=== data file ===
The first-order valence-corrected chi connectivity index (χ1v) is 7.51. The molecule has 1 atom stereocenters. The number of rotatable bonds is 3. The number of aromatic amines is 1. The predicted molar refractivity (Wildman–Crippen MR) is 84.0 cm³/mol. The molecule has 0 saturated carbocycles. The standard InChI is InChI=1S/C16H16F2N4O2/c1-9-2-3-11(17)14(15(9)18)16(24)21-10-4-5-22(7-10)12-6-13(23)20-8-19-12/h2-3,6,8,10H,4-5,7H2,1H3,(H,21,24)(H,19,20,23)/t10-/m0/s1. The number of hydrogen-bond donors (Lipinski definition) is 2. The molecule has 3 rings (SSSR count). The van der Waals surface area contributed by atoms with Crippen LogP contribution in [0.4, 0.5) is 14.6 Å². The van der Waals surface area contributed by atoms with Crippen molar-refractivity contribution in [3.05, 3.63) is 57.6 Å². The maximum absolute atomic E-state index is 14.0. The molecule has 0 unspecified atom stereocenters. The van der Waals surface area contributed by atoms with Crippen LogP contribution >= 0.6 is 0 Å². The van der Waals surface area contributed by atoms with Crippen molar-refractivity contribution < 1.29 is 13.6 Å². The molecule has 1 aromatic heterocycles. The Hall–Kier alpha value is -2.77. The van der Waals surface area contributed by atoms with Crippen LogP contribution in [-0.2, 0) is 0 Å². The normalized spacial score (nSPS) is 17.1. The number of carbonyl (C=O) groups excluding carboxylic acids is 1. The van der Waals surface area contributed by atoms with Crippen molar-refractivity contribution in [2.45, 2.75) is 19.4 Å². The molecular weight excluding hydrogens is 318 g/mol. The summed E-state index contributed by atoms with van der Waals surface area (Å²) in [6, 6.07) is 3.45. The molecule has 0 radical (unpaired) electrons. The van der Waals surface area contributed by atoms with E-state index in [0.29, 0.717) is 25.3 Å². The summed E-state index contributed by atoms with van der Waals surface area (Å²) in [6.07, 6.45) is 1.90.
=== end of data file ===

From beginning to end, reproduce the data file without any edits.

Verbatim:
The first-order valence-corrected chi connectivity index (χ1v) is 7.51. The molecule has 1 atom stereocenters. The number of rotatable bonds is 3. The number of aromatic amines is 1. The predicted molar refractivity (Wildman–Crippen MR) is 84.0 cm³/mol. The molecule has 0 saturated carbocycles. The standard InChI is InChI=1S/C16H16F2N4O2/c1-9-2-3-11(17)14(15(9)18)16(24)21-10-4-5-22(7-10)12-6-13(23)20-8-19-12/h2-3,6,8,10H,4-5,7H2,1H3,(H,21,24)(H,19,20,23)/t10-/m0/s1. The number of hydrogen-bond donors (Lipinski definition) is 2. The molecule has 3 rings (SSSR count). The van der Waals surface area contributed by atoms with Crippen LogP contribution in [0.4, 0.5) is 14.6 Å². The van der Waals surface area contributed by atoms with Crippen molar-refractivity contribution in [3.05, 3.63) is 57.6 Å². The maximum absolute atomic E-state index is 14.0. The molecule has 0 unspecified atom stereocenters. The van der Waals surface area contributed by atoms with Crippen LogP contribution >= 0.6 is 0 Å². The van der Waals surface area contributed by atoms with Crippen molar-refractivity contribution < 1.29 is 13.6 Å². The molecule has 1 aromatic heterocycles. The Hall–Kier alpha value is -2.77. The van der Waals surface area contributed by atoms with Crippen LogP contribution in [-0.2, 0) is 0 Å². The normalized spacial score (nSPS) is 17.1. The number of carbonyl (C=O) groups excluding carboxylic acids is 1. The van der Waals surface area contributed by atoms with Crippen molar-refractivity contribution in [2.45, 2.75) is 19.4 Å². The molecular weight excluding hydrogens is 318 g/mol. The summed E-state index contributed by atoms with van der Waals surface area (Å²) in [6, 6.07) is 3.45. The molecule has 0 radical (unpaired) electrons. The van der Waals surface area contributed by atoms with E-state index in [0.29, 0.717) is 25.3 Å². The summed E-state index contributed by atoms with van der Waals surface area (Å²) in [6.07, 6.45) is 1.90.